Many things come into play in this discussion. Primarily, Arsenal are just now becoming fully fit for the season and while they still miss their young center-back Thomas Vermaelen for the near future, Robin Van Persie has finally come alive and looks to be getting his left foot going again. Cesc Fabregas has combined well with start-up Samir Nasri and Arsenal are playing as strong attacking football as they have all season long. Matched with the imminent return of young gunner Aaron Ramsey from his loan spell with Nottingham Forest and Nicklas Bendtner finally recovering from his groin injury, Arsenal are full of depth at the top level and in their youth squads and it may be difficult for any new arrival to the Emirates to find the pitch on a regular basis.

With the December signing of 18-year-old Japanese star Ryo Miyaichi, Arsenal have proved they are not hesitant to pull the trigger on the right player for Wengerball, but his impact may not be felt until well into next year as he adjusts to the pace of the English game. There have also been links to French football star and Belgian International Eden Hazard, though Chelsea, Manchester United and Real Madrid are all involved in the speculation. Arsene Wenger has also looked to move young Mexican player Carlos Vela on a loan spell to allow him some regular match time, and there is a possibility he will use that as leverage to bring back Gary Cahill on a full transfer. Bolton is requesting 20 million Euros for the defender and it looks doubtful if Wenger will pull the trigger on it.

At this time last season, Arsenal supporters were begging for the Gunners to dive into the transfer market for a goal-keeper. One year later, the picture that has been painted is quite different. Lukasz Fabianski has not been flawless this season, however his time with the first team has displayed his ability to control the game from the back. His distribution is strong and the young Pole has certainly earned his place as the clubs #1 man in net. Wojciech Szczesny's has also played strongly in the back, kept some clean-sheets, and his recent contract extension with the Arsenal could instill a spirit of competition in goal, which would do nothing but help Arsenal's chances to win the Premier League. Manuel Alumunia is seeking a return to Spanish football Arsenal supporters world-wide would do nothing but support the keeper in that effort.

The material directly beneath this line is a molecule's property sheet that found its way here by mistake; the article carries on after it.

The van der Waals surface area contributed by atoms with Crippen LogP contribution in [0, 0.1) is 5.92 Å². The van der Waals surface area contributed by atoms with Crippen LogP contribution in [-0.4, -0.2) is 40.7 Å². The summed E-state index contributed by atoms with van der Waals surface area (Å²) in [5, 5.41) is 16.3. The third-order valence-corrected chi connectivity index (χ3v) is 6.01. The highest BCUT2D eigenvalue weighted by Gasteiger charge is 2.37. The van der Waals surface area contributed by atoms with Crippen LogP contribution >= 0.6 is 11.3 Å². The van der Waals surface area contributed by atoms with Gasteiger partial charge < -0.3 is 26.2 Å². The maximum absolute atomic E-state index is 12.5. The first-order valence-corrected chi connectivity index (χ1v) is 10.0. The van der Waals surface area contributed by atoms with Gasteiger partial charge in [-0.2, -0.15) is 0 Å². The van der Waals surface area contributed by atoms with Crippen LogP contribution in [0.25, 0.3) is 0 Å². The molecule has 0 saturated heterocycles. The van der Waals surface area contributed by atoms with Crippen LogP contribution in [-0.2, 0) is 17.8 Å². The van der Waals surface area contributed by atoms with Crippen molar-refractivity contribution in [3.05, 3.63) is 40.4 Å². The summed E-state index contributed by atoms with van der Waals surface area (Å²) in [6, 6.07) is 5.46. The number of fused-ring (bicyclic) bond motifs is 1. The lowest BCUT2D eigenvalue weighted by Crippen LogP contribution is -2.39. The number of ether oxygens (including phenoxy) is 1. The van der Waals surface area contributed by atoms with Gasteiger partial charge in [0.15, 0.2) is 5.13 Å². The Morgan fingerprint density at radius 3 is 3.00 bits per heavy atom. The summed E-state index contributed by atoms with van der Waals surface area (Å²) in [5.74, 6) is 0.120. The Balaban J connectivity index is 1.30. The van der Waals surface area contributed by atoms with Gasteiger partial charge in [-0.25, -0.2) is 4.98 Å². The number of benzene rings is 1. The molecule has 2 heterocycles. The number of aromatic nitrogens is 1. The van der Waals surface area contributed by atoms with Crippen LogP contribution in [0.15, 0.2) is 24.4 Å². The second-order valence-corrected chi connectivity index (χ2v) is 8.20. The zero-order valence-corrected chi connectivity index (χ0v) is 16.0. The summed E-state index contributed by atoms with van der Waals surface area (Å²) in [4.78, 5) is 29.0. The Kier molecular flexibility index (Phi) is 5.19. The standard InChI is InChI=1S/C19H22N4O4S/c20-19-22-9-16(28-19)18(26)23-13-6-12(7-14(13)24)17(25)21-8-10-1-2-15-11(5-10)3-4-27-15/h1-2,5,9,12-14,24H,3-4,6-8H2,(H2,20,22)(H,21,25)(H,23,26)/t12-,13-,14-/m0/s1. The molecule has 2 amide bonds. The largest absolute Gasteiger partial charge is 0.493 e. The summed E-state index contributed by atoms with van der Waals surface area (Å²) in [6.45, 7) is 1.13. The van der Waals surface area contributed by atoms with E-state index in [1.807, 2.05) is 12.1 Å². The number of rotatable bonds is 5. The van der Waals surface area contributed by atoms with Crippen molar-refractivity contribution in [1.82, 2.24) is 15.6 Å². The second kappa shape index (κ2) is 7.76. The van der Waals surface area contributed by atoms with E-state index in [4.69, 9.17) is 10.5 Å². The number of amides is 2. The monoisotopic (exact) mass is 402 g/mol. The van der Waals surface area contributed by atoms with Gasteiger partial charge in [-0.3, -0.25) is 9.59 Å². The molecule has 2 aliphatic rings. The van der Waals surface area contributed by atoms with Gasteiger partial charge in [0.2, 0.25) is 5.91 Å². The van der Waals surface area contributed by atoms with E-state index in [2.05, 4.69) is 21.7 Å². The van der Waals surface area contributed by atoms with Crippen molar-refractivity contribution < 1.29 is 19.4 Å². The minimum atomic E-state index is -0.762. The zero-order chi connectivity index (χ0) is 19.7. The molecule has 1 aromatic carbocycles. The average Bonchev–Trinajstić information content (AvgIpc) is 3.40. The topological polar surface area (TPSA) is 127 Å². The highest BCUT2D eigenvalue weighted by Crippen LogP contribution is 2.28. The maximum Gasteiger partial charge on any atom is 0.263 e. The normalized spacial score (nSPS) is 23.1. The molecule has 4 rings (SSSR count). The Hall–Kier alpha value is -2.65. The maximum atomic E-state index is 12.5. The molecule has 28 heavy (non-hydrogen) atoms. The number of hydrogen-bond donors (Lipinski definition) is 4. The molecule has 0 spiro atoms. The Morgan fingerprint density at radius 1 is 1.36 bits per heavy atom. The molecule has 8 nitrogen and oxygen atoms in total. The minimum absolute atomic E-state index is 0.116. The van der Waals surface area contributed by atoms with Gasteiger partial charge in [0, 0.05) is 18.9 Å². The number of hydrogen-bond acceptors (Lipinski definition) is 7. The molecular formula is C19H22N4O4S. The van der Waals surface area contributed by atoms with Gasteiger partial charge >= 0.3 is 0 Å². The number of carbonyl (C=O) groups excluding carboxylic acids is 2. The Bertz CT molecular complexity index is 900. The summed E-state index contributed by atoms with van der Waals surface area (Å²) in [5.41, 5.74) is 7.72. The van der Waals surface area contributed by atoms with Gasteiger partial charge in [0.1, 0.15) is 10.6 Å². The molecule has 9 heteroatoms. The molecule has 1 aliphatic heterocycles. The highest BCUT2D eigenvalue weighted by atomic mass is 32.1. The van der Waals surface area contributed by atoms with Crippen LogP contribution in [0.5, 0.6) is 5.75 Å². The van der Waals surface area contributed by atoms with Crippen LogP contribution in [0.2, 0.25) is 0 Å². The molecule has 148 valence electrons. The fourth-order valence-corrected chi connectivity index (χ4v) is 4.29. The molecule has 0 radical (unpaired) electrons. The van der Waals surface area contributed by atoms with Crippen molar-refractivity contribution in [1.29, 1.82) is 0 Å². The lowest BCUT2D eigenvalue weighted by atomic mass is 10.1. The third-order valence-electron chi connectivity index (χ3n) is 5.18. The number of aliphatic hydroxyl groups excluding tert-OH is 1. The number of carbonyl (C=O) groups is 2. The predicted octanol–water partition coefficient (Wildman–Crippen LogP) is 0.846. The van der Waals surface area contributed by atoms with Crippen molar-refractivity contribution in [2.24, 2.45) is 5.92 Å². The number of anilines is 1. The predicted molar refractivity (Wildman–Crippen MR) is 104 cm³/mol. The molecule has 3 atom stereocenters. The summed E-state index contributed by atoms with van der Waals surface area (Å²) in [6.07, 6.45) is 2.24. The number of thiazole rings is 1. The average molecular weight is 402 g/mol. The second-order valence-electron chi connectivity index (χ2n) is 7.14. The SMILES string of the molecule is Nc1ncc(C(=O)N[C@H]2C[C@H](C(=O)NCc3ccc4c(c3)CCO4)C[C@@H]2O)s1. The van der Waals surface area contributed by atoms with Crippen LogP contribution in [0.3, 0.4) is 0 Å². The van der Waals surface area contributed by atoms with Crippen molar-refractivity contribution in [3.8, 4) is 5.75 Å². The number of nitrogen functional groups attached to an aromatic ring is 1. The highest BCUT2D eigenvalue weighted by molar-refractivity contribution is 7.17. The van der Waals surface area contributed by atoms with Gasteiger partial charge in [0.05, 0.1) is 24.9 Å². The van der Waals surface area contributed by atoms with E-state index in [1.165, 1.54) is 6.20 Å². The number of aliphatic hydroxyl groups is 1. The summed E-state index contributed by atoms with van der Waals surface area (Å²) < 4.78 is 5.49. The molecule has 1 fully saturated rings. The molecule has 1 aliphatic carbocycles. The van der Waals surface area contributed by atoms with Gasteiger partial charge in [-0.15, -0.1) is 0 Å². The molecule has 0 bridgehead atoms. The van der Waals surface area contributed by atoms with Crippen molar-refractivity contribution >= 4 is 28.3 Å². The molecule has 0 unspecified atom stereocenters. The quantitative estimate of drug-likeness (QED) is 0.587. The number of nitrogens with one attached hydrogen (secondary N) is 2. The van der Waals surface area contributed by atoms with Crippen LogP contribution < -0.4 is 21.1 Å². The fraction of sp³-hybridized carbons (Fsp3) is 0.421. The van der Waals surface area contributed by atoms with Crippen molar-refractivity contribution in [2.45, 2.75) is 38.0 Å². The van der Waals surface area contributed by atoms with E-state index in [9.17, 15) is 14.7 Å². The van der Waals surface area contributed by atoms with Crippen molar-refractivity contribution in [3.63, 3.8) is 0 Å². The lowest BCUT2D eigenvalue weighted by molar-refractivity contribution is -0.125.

The question about transfers for the Arsenal are never "when" like it is with many clubs throughout the world, it's an "if."  Wenger has a strict policy of building from within and only using the transfer window when absolutely necessary. But with the clubs return to match fitness, Arsenal have a very full squad of talented footballers who will make it difficult for any new import to find match time. Apart from the players mentioned already, Abou Diaby hopes to be near a return soon. Andrey Arshavin, the last big Arsenal purchase has continued to struggle in English football, though he still has shown a knack for being in the right place at the right time, compiling some big goals and assists for the North London side, while also looking disinterested at times.

Will Arsenal make a move this month and bring in some new blood? Supporters will have to wait and see. But as Arsenal sit four and two points behind United and City respectively in the league, and still being involved in the FA/Carling Cups and the Champions League, Gooners most certainly hope Arsene Wenger will make a move, as there is a real chance to bring some hardware back to the Emirates this season.

Who would you like to see make a move to North London?